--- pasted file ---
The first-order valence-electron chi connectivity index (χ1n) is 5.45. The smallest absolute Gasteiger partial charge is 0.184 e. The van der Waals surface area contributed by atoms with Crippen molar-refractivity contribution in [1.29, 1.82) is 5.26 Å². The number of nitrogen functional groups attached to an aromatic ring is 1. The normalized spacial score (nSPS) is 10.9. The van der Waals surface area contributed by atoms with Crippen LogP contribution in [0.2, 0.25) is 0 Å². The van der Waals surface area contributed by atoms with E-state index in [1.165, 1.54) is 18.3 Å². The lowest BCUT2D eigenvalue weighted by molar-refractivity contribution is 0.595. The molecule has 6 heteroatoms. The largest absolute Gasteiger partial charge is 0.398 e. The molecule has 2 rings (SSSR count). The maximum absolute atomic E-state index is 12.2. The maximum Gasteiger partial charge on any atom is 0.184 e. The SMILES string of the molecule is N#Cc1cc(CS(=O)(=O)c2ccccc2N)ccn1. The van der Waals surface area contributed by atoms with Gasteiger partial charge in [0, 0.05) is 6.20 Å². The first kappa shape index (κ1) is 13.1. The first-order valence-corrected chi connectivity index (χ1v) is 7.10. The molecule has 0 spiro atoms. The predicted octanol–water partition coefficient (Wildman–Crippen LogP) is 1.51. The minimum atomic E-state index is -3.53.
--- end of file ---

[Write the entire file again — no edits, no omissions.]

The first-order valence-electron chi connectivity index (χ1n) is 5.45. The smallest absolute Gasteiger partial charge is 0.184 e. The van der Waals surface area contributed by atoms with Crippen molar-refractivity contribution in [1.29, 1.82) is 5.26 Å². The number of nitrogen functional groups attached to an aromatic ring is 1. The normalized spacial score (nSPS) is 10.9. The van der Waals surface area contributed by atoms with Crippen LogP contribution in [0.2, 0.25) is 0 Å². The van der Waals surface area contributed by atoms with E-state index in [1.165, 1.54) is 18.3 Å². The lowest BCUT2D eigenvalue weighted by molar-refractivity contribution is 0.595. The molecule has 6 heteroatoms. The largest absolute Gasteiger partial charge is 0.398 e. The molecule has 2 rings (SSSR count). The maximum absolute atomic E-state index is 12.2. The maximum Gasteiger partial charge on any atom is 0.184 e. The SMILES string of the molecule is N#Cc1cc(CS(=O)(=O)c2ccccc2N)ccn1. The van der Waals surface area contributed by atoms with Gasteiger partial charge in [0, 0.05) is 6.20 Å². The first kappa shape index (κ1) is 13.1. The first-order valence-corrected chi connectivity index (χ1v) is 7.10. The molecule has 0 spiro atoms. The predicted octanol–water partition coefficient (Wildman–Crippen LogP) is 1.51. The minimum atomic E-state index is -3.53.